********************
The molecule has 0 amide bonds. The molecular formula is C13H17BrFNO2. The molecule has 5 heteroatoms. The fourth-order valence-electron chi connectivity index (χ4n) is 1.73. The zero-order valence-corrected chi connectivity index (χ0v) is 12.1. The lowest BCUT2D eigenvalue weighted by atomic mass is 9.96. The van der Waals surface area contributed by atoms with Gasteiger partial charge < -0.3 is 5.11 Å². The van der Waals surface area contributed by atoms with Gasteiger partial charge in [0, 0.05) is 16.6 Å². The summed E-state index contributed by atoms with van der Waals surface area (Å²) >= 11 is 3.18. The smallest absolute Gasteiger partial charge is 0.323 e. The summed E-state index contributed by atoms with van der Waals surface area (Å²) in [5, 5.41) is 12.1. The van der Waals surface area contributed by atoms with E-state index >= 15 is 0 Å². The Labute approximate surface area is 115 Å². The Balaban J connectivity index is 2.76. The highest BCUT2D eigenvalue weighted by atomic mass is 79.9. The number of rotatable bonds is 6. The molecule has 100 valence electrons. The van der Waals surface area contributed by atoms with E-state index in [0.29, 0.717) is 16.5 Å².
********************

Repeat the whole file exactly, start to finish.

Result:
The molecule has 0 amide bonds. The molecular formula is C13H17BrFNO2. The molecule has 5 heteroatoms. The fourth-order valence-electron chi connectivity index (χ4n) is 1.73. The zero-order valence-corrected chi connectivity index (χ0v) is 12.1. The lowest BCUT2D eigenvalue weighted by atomic mass is 9.96. The van der Waals surface area contributed by atoms with Gasteiger partial charge < -0.3 is 5.11 Å². The van der Waals surface area contributed by atoms with Gasteiger partial charge in [0, 0.05) is 16.6 Å². The summed E-state index contributed by atoms with van der Waals surface area (Å²) >= 11 is 3.18. The smallest absolute Gasteiger partial charge is 0.323 e. The summed E-state index contributed by atoms with van der Waals surface area (Å²) in [5, 5.41) is 12.1. The van der Waals surface area contributed by atoms with E-state index >= 15 is 0 Å². The Labute approximate surface area is 115 Å². The Balaban J connectivity index is 2.76. The highest BCUT2D eigenvalue weighted by atomic mass is 79.9. The number of rotatable bonds is 6. The molecule has 100 valence electrons. The van der Waals surface area contributed by atoms with E-state index in [0.29, 0.717) is 16.5 Å².